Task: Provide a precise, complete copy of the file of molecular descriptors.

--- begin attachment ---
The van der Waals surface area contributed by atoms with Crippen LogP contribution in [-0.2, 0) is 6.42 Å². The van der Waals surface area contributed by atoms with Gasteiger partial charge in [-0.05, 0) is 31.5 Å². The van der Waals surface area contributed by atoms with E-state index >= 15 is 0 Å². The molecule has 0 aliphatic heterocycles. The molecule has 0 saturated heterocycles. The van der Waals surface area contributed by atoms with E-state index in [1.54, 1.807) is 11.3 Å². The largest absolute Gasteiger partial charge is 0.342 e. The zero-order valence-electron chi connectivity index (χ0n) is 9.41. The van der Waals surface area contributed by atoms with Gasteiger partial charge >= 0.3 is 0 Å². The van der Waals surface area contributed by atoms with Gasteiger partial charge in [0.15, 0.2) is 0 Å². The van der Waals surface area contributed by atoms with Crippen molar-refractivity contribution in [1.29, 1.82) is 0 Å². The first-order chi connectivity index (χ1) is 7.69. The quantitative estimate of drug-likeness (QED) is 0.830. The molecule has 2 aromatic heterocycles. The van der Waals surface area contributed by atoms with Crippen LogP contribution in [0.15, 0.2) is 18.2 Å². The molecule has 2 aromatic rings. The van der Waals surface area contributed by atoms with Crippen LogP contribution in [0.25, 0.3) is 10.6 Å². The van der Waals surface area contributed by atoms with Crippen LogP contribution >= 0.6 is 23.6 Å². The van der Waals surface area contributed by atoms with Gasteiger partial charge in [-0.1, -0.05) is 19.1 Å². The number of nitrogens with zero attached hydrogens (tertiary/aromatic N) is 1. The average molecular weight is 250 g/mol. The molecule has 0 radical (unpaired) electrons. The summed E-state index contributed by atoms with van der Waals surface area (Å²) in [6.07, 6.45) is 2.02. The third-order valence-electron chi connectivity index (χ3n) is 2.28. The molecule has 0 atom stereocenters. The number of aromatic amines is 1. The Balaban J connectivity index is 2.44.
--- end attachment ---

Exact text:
The van der Waals surface area contributed by atoms with Crippen LogP contribution in [-0.2, 0) is 6.42 Å². The van der Waals surface area contributed by atoms with Gasteiger partial charge in [-0.05, 0) is 31.5 Å². The van der Waals surface area contributed by atoms with E-state index >= 15 is 0 Å². The molecule has 0 aliphatic heterocycles. The molecule has 0 saturated heterocycles. The van der Waals surface area contributed by atoms with E-state index in [1.54, 1.807) is 11.3 Å². The largest absolute Gasteiger partial charge is 0.342 e. The zero-order valence-electron chi connectivity index (χ0n) is 9.41. The van der Waals surface area contributed by atoms with Gasteiger partial charge >= 0.3 is 0 Å². The van der Waals surface area contributed by atoms with Gasteiger partial charge in [0.15, 0.2) is 0 Å². The van der Waals surface area contributed by atoms with Crippen molar-refractivity contribution in [1.29, 1.82) is 0 Å². The first-order chi connectivity index (χ1) is 7.69. The quantitative estimate of drug-likeness (QED) is 0.830. The molecule has 2 aromatic heterocycles. The van der Waals surface area contributed by atoms with Crippen LogP contribution in [0.15, 0.2) is 18.2 Å². The molecule has 2 aromatic rings. The van der Waals surface area contributed by atoms with Crippen LogP contribution in [0.25, 0.3) is 10.6 Å². The van der Waals surface area contributed by atoms with Crippen LogP contribution >= 0.6 is 23.6 Å². The van der Waals surface area contributed by atoms with Gasteiger partial charge in [-0.1, -0.05) is 19.1 Å². The number of nitrogens with zero attached hydrogens (tertiary/aromatic N) is 1. The average molecular weight is 250 g/mol. The molecule has 0 radical (unpaired) electrons. The summed E-state index contributed by atoms with van der Waals surface area (Å²) in [6.07, 6.45) is 2.02. The third-order valence-electron chi connectivity index (χ3n) is 2.28. The molecule has 0 atom stereocenters. The number of aromatic amines is 1. The Balaban J connectivity index is 2.44.